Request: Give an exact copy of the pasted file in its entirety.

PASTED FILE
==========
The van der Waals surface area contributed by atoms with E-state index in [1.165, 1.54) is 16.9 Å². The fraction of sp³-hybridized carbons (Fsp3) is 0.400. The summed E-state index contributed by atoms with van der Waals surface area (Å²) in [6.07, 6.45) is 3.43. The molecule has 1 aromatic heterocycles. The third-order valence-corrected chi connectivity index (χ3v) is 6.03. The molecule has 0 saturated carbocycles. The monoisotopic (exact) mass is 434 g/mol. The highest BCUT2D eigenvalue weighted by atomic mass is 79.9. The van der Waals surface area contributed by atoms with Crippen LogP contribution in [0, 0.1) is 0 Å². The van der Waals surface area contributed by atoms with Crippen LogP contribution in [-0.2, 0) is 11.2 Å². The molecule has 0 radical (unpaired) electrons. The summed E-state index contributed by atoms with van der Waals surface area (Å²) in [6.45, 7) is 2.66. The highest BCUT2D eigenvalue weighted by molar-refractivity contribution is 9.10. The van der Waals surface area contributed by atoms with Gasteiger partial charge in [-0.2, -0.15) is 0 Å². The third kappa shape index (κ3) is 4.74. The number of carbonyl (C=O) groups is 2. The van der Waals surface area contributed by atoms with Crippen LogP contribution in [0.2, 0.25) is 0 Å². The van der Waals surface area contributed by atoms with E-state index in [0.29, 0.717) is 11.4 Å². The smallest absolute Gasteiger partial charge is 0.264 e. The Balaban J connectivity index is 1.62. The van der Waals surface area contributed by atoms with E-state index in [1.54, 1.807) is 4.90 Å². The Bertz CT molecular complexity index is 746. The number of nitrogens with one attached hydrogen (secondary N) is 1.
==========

The van der Waals surface area contributed by atoms with E-state index in [1.165, 1.54) is 16.9 Å². The fraction of sp³-hybridized carbons (Fsp3) is 0.400. The summed E-state index contributed by atoms with van der Waals surface area (Å²) in [6.07, 6.45) is 3.43. The molecule has 1 aromatic heterocycles. The third-order valence-corrected chi connectivity index (χ3v) is 6.03. The molecule has 0 saturated carbocycles. The monoisotopic (exact) mass is 434 g/mol. The highest BCUT2D eigenvalue weighted by atomic mass is 79.9. The van der Waals surface area contributed by atoms with Crippen LogP contribution in [0, 0.1) is 0 Å². The van der Waals surface area contributed by atoms with Crippen LogP contribution in [-0.2, 0) is 11.2 Å². The molecule has 0 radical (unpaired) electrons. The summed E-state index contributed by atoms with van der Waals surface area (Å²) in [6.45, 7) is 2.66. The highest BCUT2D eigenvalue weighted by molar-refractivity contribution is 9.10. The van der Waals surface area contributed by atoms with Gasteiger partial charge in [-0.2, -0.15) is 0 Å². The third kappa shape index (κ3) is 4.74. The number of carbonyl (C=O) groups is 2. The van der Waals surface area contributed by atoms with Crippen LogP contribution in [0.2, 0.25) is 0 Å². The van der Waals surface area contributed by atoms with E-state index in [0.29, 0.717) is 11.4 Å². The smallest absolute Gasteiger partial charge is 0.264 e. The Balaban J connectivity index is 1.62. The van der Waals surface area contributed by atoms with E-state index in [1.54, 1.807) is 4.90 Å². The Bertz CT molecular complexity index is 746. The number of nitrogens with one attached hydrogen (secondary N) is 1.